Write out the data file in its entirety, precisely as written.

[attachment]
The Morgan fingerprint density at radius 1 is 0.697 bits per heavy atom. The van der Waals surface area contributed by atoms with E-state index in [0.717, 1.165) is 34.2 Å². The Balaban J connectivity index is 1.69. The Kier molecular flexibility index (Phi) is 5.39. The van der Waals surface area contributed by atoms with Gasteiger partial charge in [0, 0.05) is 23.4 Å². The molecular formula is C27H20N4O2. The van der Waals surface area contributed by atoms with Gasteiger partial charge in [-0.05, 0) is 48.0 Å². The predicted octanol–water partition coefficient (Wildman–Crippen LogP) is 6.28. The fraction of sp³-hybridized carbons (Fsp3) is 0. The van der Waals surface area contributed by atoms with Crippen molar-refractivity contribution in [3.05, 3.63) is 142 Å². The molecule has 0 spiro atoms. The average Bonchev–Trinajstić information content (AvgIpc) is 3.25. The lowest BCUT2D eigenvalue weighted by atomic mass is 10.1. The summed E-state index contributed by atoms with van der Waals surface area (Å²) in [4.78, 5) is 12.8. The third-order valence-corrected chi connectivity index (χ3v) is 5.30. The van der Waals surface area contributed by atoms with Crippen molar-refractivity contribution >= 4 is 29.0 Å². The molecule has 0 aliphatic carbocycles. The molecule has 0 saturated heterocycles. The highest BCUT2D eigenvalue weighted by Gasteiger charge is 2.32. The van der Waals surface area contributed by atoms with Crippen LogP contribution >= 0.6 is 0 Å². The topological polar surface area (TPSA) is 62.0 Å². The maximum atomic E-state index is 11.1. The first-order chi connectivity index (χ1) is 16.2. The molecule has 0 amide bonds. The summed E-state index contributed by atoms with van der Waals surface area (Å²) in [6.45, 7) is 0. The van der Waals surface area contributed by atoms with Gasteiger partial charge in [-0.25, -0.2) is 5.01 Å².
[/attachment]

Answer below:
The Morgan fingerprint density at radius 1 is 0.697 bits per heavy atom. The van der Waals surface area contributed by atoms with E-state index in [0.717, 1.165) is 34.2 Å². The Balaban J connectivity index is 1.69. The Kier molecular flexibility index (Phi) is 5.39. The van der Waals surface area contributed by atoms with Gasteiger partial charge in [0, 0.05) is 23.4 Å². The molecular formula is C27H20N4O2. The van der Waals surface area contributed by atoms with Gasteiger partial charge in [-0.05, 0) is 48.0 Å². The predicted octanol–water partition coefficient (Wildman–Crippen LogP) is 6.28. The fraction of sp³-hybridized carbons (Fsp3) is 0. The van der Waals surface area contributed by atoms with Crippen molar-refractivity contribution in [3.05, 3.63) is 142 Å². The molecule has 0 spiro atoms. The average Bonchev–Trinajstić information content (AvgIpc) is 3.25. The lowest BCUT2D eigenvalue weighted by atomic mass is 10.1. The summed E-state index contributed by atoms with van der Waals surface area (Å²) in [4.78, 5) is 12.8. The third-order valence-corrected chi connectivity index (χ3v) is 5.30. The van der Waals surface area contributed by atoms with Crippen molar-refractivity contribution >= 4 is 29.0 Å². The molecule has 0 aliphatic carbocycles. The molecule has 0 saturated heterocycles. The highest BCUT2D eigenvalue weighted by Gasteiger charge is 2.32. The van der Waals surface area contributed by atoms with Crippen LogP contribution >= 0.6 is 0 Å². The topological polar surface area (TPSA) is 62.0 Å². The maximum atomic E-state index is 11.1. The first-order chi connectivity index (χ1) is 16.2. The molecule has 0 amide bonds. The summed E-state index contributed by atoms with van der Waals surface area (Å²) in [6.45, 7) is 0. The van der Waals surface area contributed by atoms with Gasteiger partial charge in [-0.25, -0.2) is 5.01 Å².